LELAND, Mich. (AP) — As the drought contributes to a continued drop in the
level of Lake Michigan, residents, fishing operators and others who use the
harbors and docks in the northwestern Lower Peninsula are facing hazards and
The lake’s water levels are down 11 inches from 2011, and record low levels
could be ahead if the drought persists.
Those affected by the dropping water levels include lakefront property
owners on Grand Traverse Bay, as well as commercial fishing operators such
as Joel Peterson, who fishes out of Leland and Muskegon. Leland Harbor’s
south breakwall is deteriorating, and boaters must avoid hitting bottom on
the Leland River, said Peterson.
“It means we can’t carry as much on the boat anymore,” Petersen told the
Traverse City Record-Eagle. “We often carry four nets, and when they are
wet, they are heavy. Now we can only carry two, so it takes us twice as long
and costs more money.”
The drought has caused problems for farmers as well, leading to a federal
disaster declaration for the entire state. The same weather patterns are
affecting the Great Lakes’ levels, officials say.
“Typically water levels drop in the fall and winter and go up in the spring,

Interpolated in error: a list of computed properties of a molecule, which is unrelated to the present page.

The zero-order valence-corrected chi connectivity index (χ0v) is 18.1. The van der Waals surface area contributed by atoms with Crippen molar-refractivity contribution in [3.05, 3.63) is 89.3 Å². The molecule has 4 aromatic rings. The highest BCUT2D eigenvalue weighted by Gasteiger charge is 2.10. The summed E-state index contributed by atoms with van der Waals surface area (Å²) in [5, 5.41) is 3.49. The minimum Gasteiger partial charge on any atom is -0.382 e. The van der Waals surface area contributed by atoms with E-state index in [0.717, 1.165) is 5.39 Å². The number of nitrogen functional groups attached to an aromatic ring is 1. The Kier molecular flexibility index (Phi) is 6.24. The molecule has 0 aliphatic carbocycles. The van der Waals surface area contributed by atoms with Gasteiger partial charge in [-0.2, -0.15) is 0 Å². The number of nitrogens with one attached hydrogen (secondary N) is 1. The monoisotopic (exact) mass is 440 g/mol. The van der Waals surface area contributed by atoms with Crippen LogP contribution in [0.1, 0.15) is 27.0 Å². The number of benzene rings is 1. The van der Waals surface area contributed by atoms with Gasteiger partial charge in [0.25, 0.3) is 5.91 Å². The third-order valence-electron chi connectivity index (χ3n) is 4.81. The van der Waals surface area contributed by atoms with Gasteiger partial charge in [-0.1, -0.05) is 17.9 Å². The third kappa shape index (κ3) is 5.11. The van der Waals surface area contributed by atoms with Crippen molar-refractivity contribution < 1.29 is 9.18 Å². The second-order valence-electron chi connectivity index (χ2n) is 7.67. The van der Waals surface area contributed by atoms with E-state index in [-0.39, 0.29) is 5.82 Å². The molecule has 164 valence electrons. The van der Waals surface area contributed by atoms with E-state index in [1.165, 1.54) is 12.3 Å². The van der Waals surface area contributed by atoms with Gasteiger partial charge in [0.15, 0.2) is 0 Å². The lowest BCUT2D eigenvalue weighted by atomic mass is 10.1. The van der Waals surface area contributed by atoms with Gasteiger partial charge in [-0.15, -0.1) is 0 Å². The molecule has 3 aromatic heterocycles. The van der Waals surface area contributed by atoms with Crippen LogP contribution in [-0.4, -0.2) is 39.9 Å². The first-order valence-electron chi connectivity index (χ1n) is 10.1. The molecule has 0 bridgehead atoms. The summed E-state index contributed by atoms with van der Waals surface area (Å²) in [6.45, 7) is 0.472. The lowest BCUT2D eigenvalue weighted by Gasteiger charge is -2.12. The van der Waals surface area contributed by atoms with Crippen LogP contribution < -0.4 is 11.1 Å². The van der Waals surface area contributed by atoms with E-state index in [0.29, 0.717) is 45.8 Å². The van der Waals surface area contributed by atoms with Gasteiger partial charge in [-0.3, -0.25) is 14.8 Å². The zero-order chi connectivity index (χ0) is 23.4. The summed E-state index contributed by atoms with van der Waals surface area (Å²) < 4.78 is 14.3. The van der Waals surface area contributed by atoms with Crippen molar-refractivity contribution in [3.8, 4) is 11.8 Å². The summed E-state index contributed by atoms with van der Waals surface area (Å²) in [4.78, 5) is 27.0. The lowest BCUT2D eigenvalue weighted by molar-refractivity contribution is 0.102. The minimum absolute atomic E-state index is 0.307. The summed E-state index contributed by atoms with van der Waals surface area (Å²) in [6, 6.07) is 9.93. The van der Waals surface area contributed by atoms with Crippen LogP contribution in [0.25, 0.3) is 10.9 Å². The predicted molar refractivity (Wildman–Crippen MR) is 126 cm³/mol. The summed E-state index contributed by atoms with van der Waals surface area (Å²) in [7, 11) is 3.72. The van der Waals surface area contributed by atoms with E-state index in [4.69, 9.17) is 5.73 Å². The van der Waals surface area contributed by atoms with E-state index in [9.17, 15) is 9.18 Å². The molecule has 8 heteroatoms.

but we didn’t see much of a rise this spring,” said Craig Stow, a researcher
at the National Oceanic Atmospheric Administration’s Great Lakes
Environmental Research Lab in Ann Arbor. “It’s always a balance between
evaporation and precipitation, and when the water is warm, you get a lot of
Lake Michigan now is 23 inches below the long-term average, said Mark
Breederland, an extension educator for the Michigan Sea Grant. And lakes
Michigan and Huron are in the midst of a decade-long stretch of
below-average water levels, said hydrologist Keith Kompoltowicz at the U.S.
Army Corps of Engineers’ Detroit District.
The corps has forecasted water-level ranges for Lake Michigan that may
possibly break the record low, set in 1964.
“The Great Lakes are dynamic, living ecosystems that change from one day to
the next,” said Jennifer McKay, a policy specialist at the Tip of the Mitt
Watershed Council in Petoskey. She said that low water levels in Lake
Michigan “have been a concern for many years to many different entities.”